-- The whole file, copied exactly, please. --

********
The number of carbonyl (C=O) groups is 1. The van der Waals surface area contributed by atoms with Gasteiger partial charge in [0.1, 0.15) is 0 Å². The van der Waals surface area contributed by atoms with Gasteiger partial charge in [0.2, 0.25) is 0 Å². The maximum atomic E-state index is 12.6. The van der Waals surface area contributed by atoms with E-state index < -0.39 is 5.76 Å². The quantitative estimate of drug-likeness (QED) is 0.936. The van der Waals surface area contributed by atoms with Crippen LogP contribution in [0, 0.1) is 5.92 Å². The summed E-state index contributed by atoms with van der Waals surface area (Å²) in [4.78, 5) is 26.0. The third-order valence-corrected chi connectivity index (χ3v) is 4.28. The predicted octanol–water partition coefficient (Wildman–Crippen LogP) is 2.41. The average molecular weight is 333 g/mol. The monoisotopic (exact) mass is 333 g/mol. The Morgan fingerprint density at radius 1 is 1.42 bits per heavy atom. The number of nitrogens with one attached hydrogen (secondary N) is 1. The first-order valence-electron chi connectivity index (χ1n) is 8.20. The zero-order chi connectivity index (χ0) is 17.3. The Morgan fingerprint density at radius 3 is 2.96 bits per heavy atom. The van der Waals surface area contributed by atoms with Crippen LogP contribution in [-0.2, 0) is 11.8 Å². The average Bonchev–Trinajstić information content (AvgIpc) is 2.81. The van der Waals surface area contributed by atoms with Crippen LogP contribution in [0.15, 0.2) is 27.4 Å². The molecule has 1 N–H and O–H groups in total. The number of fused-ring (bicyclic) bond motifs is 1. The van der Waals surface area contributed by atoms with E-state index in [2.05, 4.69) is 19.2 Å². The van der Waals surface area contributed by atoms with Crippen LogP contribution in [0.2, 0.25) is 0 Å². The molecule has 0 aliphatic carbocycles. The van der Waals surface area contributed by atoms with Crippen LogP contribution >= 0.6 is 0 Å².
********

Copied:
The number of carbonyl (C=O) groups is 1. The van der Waals surface area contributed by atoms with Gasteiger partial charge in [0.1, 0.15) is 0 Å². The van der Waals surface area contributed by atoms with Gasteiger partial charge in [0.2, 0.25) is 0 Å². The maximum atomic E-state index is 12.6. The van der Waals surface area contributed by atoms with E-state index < -0.39 is 5.76 Å². The quantitative estimate of drug-likeness (QED) is 0.936. The van der Waals surface area contributed by atoms with Crippen LogP contribution in [0, 0.1) is 5.92 Å². The summed E-state index contributed by atoms with van der Waals surface area (Å²) in [4.78, 5) is 26.0. The third-order valence-corrected chi connectivity index (χ3v) is 4.28. The predicted octanol–water partition coefficient (Wildman–Crippen LogP) is 2.41. The average molecular weight is 333 g/mol. The monoisotopic (exact) mass is 333 g/mol. The Morgan fingerprint density at radius 1 is 1.42 bits per heavy atom. The number of nitrogens with one attached hydrogen (secondary N) is 1. The first-order valence-electron chi connectivity index (χ1n) is 8.20. The zero-order chi connectivity index (χ0) is 17.3. The Morgan fingerprint density at radius 3 is 2.96 bits per heavy atom. The van der Waals surface area contributed by atoms with Crippen LogP contribution in [-0.2, 0) is 11.8 Å². The average Bonchev–Trinajstić information content (AvgIpc) is 2.81. The van der Waals surface area contributed by atoms with Crippen LogP contribution in [0.15, 0.2) is 27.4 Å². The molecule has 1 N–H and O–H groups in total. The number of fused-ring (bicyclic) bond motifs is 1. The van der Waals surface area contributed by atoms with E-state index in [2.05, 4.69) is 19.2 Å². The van der Waals surface area contributed by atoms with Crippen LogP contribution in [0.2, 0.25) is 0 Å². The molecule has 0 aliphatic carbocycles. The van der Waals surface area contributed by atoms with Crippen LogP contribution >= 0.6 is 0 Å².